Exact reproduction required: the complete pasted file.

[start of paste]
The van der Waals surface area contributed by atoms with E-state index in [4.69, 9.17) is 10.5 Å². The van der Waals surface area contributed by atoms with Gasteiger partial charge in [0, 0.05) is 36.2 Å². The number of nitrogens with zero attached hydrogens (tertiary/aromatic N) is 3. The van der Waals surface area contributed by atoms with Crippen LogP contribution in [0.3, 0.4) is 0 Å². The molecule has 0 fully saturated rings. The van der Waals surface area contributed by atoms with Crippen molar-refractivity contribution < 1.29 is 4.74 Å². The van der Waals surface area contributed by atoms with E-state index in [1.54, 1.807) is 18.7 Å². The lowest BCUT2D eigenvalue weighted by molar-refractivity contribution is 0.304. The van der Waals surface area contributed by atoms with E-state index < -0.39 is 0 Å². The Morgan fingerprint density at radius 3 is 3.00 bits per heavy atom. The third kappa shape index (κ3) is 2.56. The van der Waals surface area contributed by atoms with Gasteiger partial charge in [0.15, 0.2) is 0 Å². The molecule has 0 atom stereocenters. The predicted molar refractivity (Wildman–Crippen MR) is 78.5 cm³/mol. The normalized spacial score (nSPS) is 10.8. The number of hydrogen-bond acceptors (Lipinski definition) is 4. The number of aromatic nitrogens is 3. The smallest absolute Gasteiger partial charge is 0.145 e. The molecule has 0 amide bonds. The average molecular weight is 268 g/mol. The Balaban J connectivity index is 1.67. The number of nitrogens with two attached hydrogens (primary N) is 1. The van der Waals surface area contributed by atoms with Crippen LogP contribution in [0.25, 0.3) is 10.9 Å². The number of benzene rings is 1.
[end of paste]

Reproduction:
The van der Waals surface area contributed by atoms with E-state index in [4.69, 9.17) is 10.5 Å². The van der Waals surface area contributed by atoms with Gasteiger partial charge in [0, 0.05) is 36.2 Å². The number of nitrogens with zero attached hydrogens (tertiary/aromatic N) is 3. The van der Waals surface area contributed by atoms with Crippen LogP contribution in [0.3, 0.4) is 0 Å². The molecule has 0 fully saturated rings. The van der Waals surface area contributed by atoms with Crippen molar-refractivity contribution < 1.29 is 4.74 Å². The van der Waals surface area contributed by atoms with E-state index in [1.54, 1.807) is 18.7 Å². The lowest BCUT2D eigenvalue weighted by molar-refractivity contribution is 0.304. The van der Waals surface area contributed by atoms with E-state index < -0.39 is 0 Å². The Morgan fingerprint density at radius 3 is 3.00 bits per heavy atom. The third kappa shape index (κ3) is 2.56. The van der Waals surface area contributed by atoms with Gasteiger partial charge in [0.15, 0.2) is 0 Å². The molecule has 0 atom stereocenters. The predicted molar refractivity (Wildman–Crippen MR) is 78.5 cm³/mol. The normalized spacial score (nSPS) is 10.8. The number of hydrogen-bond acceptors (Lipinski definition) is 4. The number of aromatic nitrogens is 3. The smallest absolute Gasteiger partial charge is 0.145 e. The molecule has 0 amide bonds. The average molecular weight is 268 g/mol. The Balaban J connectivity index is 1.67. The number of nitrogens with two attached hydrogens (primary N) is 1. The van der Waals surface area contributed by atoms with Crippen LogP contribution in [0.25, 0.3) is 10.9 Å². The number of benzene rings is 1.